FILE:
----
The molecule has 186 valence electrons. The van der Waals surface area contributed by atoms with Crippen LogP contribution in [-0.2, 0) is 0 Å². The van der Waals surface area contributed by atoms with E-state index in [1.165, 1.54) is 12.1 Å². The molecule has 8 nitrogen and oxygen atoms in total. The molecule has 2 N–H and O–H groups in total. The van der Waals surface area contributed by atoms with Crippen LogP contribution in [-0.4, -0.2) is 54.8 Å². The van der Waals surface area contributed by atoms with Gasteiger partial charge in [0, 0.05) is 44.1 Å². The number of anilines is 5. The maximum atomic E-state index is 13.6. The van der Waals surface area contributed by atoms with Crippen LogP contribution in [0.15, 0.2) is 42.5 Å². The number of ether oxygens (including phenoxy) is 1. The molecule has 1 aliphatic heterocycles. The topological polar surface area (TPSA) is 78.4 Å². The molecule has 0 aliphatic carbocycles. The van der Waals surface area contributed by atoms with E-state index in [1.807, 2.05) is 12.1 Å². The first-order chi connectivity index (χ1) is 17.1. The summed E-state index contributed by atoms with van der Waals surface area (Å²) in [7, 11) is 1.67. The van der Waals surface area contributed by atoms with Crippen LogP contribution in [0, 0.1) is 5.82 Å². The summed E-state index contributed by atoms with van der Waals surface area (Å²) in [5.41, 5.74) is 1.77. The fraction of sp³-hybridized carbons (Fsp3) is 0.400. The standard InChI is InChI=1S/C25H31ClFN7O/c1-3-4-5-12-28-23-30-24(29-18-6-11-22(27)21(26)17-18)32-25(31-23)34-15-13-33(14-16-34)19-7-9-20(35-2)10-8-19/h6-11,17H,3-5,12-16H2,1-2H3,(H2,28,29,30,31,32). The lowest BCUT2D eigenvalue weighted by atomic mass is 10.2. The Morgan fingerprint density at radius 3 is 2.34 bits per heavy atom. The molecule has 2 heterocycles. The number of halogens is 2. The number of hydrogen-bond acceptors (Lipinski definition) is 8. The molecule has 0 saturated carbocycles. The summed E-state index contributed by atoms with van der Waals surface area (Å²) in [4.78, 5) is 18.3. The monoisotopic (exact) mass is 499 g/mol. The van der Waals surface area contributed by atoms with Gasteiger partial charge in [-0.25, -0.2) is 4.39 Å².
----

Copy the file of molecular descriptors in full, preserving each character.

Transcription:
The molecule has 186 valence electrons. The van der Waals surface area contributed by atoms with Crippen LogP contribution in [-0.2, 0) is 0 Å². The van der Waals surface area contributed by atoms with E-state index in [1.165, 1.54) is 12.1 Å². The molecule has 8 nitrogen and oxygen atoms in total. The molecule has 2 N–H and O–H groups in total. The van der Waals surface area contributed by atoms with Crippen LogP contribution in [-0.4, -0.2) is 54.8 Å². The van der Waals surface area contributed by atoms with Gasteiger partial charge in [0, 0.05) is 44.1 Å². The number of anilines is 5. The maximum atomic E-state index is 13.6. The van der Waals surface area contributed by atoms with Crippen LogP contribution in [0.15, 0.2) is 42.5 Å². The number of ether oxygens (including phenoxy) is 1. The molecule has 1 aliphatic heterocycles. The topological polar surface area (TPSA) is 78.4 Å². The molecule has 0 aliphatic carbocycles. The van der Waals surface area contributed by atoms with E-state index in [1.807, 2.05) is 12.1 Å². The first-order chi connectivity index (χ1) is 17.1. The summed E-state index contributed by atoms with van der Waals surface area (Å²) in [7, 11) is 1.67. The van der Waals surface area contributed by atoms with Crippen LogP contribution in [0, 0.1) is 5.82 Å². The summed E-state index contributed by atoms with van der Waals surface area (Å²) in [5.41, 5.74) is 1.77. The fraction of sp³-hybridized carbons (Fsp3) is 0.400. The standard InChI is InChI=1S/C25H31ClFN7O/c1-3-4-5-12-28-23-30-24(29-18-6-11-22(27)21(26)17-18)32-25(31-23)34-15-13-33(14-16-34)19-7-9-20(35-2)10-8-19/h6-11,17H,3-5,12-16H2,1-2H3,(H2,28,29,30,31,32). The lowest BCUT2D eigenvalue weighted by atomic mass is 10.2. The Morgan fingerprint density at radius 3 is 2.34 bits per heavy atom. The molecule has 2 heterocycles. The number of halogens is 2. The number of hydrogen-bond acceptors (Lipinski definition) is 8. The molecule has 0 saturated carbocycles. The summed E-state index contributed by atoms with van der Waals surface area (Å²) in [4.78, 5) is 18.3. The monoisotopic (exact) mass is 499 g/mol. The van der Waals surface area contributed by atoms with Gasteiger partial charge in [-0.25, -0.2) is 4.39 Å².